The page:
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We are having a new gas stove delivered and I consulted a gas fitter to get the old one disconnected (so the delivery people can take it away) and come fit the new one.

The gas fitter surprised me when he said I could disconnect it myself, as there is a safety valve built in that would cut off the flow automatically (should be multi pronged apparently) - but I would need someone to come connect the new appliance (I've checked the relevant NZ websites and I can confirm that a gas fitter is required to fit a new appliance, but cant find anything on the legalities of disconnecting an existing appliance).

The problem is, I'm not confident in identifying the valve to disconnect now I've pulled the stove out - I think I know which one it is, but I need someone to confirm it please.

This is the connection on the floor to the main gas supply:

Gas connection between stove and supply line at the floor

That connection looks like it can be twisted and disconnected without issue, so thats my likely candidate.

This is the actual connection at the stove, at the other end of that black pipe:

Connection at stove

Nothing there looks easy to disconnect, so I have no likely candidates there.

Am I right in thinking the safety valve is the one in the first picture at the main supply connection?

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    It looks similar to the wall / floor bayonets used in Australia for removable heaters. – Mr R May 2 at 11:20
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    Perfectly sensible & safe design. Nice to see the UK's BS British Standard specifications being used around the world :) BS669 spec sheet [silly, silly price to download, free to see the overview] – Tetsujin May 2 at 16:51
  • In Germany, it is legal to install user operable gas outlets. If something similar exists in NZ, it might be worth getting one -- you still need the gas fitter to install both the outlet and the hose on the appliance side, but you are allowed to disconnect and reconnect the outlet on your own. – Simon Richter May 3 at 14:44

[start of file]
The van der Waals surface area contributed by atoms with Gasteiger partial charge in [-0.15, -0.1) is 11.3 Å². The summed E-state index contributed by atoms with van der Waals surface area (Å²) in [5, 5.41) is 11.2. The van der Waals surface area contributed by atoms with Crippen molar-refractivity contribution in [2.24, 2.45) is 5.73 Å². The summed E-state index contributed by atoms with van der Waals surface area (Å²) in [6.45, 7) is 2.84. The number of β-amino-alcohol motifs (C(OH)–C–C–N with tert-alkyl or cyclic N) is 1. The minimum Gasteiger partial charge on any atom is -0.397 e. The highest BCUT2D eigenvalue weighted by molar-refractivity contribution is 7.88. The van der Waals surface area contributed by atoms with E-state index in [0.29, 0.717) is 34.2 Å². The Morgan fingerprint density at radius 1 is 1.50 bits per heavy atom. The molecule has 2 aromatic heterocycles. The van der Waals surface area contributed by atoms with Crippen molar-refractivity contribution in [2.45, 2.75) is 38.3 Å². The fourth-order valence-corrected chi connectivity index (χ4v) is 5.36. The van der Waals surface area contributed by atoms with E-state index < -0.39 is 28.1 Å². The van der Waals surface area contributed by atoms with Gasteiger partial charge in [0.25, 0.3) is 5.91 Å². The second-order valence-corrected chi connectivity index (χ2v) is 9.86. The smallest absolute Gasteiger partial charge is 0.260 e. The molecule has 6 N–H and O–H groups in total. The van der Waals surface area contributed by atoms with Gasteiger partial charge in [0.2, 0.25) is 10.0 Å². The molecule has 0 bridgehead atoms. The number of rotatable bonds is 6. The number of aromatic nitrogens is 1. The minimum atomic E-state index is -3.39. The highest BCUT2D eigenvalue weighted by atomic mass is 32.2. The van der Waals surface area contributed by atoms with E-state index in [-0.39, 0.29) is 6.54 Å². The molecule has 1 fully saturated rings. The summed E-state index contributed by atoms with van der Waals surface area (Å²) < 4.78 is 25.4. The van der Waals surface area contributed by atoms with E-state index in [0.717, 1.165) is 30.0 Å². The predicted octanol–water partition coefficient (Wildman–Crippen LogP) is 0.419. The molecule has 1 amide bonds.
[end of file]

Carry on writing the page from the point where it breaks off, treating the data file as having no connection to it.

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With a little more research and a better photo of the floor connection, it turns out that the floor connection had the mark “BS669”, which means its a bayoneted valve that auto-seals on disconnection.

Took a deep breath, disconnected it and ... Im still here with no uncontrolled gas release. Valve did its job.

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    Great work for not-exploding! It might still pay to spray some soapy water on the valve and look for small bubbles, even just for piece of mind. – Criggie May 2 at 19:38
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    @Criggie thanks for the advice, did that last night with no results - its been 12 hours now and there is zero gas smell in the room so I think I'm good until the fitter comes tomorrow to plumb the new one in! – Moo May 2 at 21:06
  • Part of the reason for requiring professionals to fit gas appliances is that a gas leak is only one of the dangers, and obvious in any case if you can smell it. National standards vary, but in general a gas leak should be detectable by smell at around 20% of the minimum concentration to cause an explosion. Installing a device which is operating at the wrong gas pressure or flow rate, or is incorrectly ventilated, can be much more hazardous because of carbon monoxide poisoning, A professional gas installer will have the test equipment to check for CO emissions when the device is operating. – alephzero May 3 at 1:38
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    @alephzero every country I have lived in has a legal requirement that new gas appliance installations are required to be fitted by a professional certified fitter - so I was shocked when researching this to find some western countries allowing you to do it yourself! Gas is one of the few things I get really really antsy around, so even this disconnection fired up the "thou shant touch gas" nervousness that I get from living in the UK etc. – Moo May 3 at 1:50
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    @user253751 given the density with which the UK is populated, its less “protecting you from yourself” and more “making sure you dont blow up your row of houses”... Plenty of examples of leaky gas fittings causing explosions which level two or three properties in terraced housing. – Moo May 3 at 9:53

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